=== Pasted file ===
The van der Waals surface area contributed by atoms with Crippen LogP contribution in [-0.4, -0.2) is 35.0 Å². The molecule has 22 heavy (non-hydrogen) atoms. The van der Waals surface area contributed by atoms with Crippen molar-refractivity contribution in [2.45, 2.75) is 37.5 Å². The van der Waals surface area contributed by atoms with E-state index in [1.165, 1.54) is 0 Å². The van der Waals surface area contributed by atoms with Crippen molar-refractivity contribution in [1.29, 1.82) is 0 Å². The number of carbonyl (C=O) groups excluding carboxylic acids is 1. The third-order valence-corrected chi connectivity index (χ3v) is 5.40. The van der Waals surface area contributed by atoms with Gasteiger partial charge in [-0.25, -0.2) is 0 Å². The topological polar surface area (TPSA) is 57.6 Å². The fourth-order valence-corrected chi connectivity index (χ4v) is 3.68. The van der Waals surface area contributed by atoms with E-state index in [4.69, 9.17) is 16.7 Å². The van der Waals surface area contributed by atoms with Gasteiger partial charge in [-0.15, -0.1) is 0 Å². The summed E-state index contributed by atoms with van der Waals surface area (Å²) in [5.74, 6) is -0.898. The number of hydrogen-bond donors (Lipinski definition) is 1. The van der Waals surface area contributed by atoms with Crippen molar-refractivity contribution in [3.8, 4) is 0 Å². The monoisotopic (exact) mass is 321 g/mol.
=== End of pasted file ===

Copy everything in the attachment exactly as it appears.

The van der Waals surface area contributed by atoms with Crippen LogP contribution in [-0.4, -0.2) is 35.0 Å². The molecule has 22 heavy (non-hydrogen) atoms. The van der Waals surface area contributed by atoms with Crippen molar-refractivity contribution in [2.45, 2.75) is 37.5 Å². The van der Waals surface area contributed by atoms with E-state index in [1.165, 1.54) is 0 Å². The van der Waals surface area contributed by atoms with Crippen molar-refractivity contribution in [1.29, 1.82) is 0 Å². The number of carbonyl (C=O) groups excluding carboxylic acids is 1. The third-order valence-corrected chi connectivity index (χ3v) is 5.40. The van der Waals surface area contributed by atoms with Gasteiger partial charge in [-0.25, -0.2) is 0 Å². The topological polar surface area (TPSA) is 57.6 Å². The fourth-order valence-corrected chi connectivity index (χ4v) is 3.68. The van der Waals surface area contributed by atoms with E-state index in [4.69, 9.17) is 16.7 Å². The van der Waals surface area contributed by atoms with Gasteiger partial charge in [-0.15, -0.1) is 0 Å². The summed E-state index contributed by atoms with van der Waals surface area (Å²) in [5.74, 6) is -0.898. The number of hydrogen-bond donors (Lipinski definition) is 1. The van der Waals surface area contributed by atoms with Crippen molar-refractivity contribution in [3.8, 4) is 0 Å². The monoisotopic (exact) mass is 321 g/mol.